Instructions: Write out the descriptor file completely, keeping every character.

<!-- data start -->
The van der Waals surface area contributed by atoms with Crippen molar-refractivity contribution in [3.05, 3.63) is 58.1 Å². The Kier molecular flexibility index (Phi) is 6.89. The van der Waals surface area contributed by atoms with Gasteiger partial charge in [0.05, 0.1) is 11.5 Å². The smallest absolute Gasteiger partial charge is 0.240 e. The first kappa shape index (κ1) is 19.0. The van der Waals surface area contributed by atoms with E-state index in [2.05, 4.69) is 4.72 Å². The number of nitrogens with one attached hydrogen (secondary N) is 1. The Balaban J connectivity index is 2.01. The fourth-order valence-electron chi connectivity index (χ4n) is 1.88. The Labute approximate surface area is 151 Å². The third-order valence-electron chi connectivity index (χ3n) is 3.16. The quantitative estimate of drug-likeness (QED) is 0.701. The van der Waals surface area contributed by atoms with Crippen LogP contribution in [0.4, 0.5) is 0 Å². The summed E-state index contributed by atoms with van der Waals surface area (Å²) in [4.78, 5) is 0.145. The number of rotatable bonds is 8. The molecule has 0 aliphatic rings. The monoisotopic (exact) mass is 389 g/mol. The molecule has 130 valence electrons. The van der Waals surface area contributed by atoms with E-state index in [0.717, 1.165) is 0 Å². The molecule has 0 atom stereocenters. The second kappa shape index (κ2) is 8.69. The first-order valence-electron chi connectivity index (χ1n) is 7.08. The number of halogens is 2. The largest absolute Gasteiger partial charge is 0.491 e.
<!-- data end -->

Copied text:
The van der Waals surface area contributed by atoms with Crippen molar-refractivity contribution in [3.05, 3.63) is 58.1 Å². The Kier molecular flexibility index (Phi) is 6.89. The van der Waals surface area contributed by atoms with Gasteiger partial charge in [0.05, 0.1) is 11.5 Å². The smallest absolute Gasteiger partial charge is 0.240 e. The first kappa shape index (κ1) is 19.0. The van der Waals surface area contributed by atoms with E-state index in [2.05, 4.69) is 4.72 Å². The number of nitrogens with one attached hydrogen (secondary N) is 1. The Balaban J connectivity index is 2.01. The fourth-order valence-electron chi connectivity index (χ4n) is 1.88. The Labute approximate surface area is 151 Å². The third-order valence-electron chi connectivity index (χ3n) is 3.16. The quantitative estimate of drug-likeness (QED) is 0.701. The van der Waals surface area contributed by atoms with Crippen LogP contribution in [0.4, 0.5) is 0 Å². The summed E-state index contributed by atoms with van der Waals surface area (Å²) in [4.78, 5) is 0.145. The number of rotatable bonds is 8. The molecule has 0 aliphatic rings. The monoisotopic (exact) mass is 389 g/mol. The molecule has 130 valence electrons. The van der Waals surface area contributed by atoms with E-state index in [0.717, 1.165) is 0 Å². The molecule has 0 atom stereocenters. The second kappa shape index (κ2) is 8.69. The first-order valence-electron chi connectivity index (χ1n) is 7.08. The number of halogens is 2. The largest absolute Gasteiger partial charge is 0.491 e.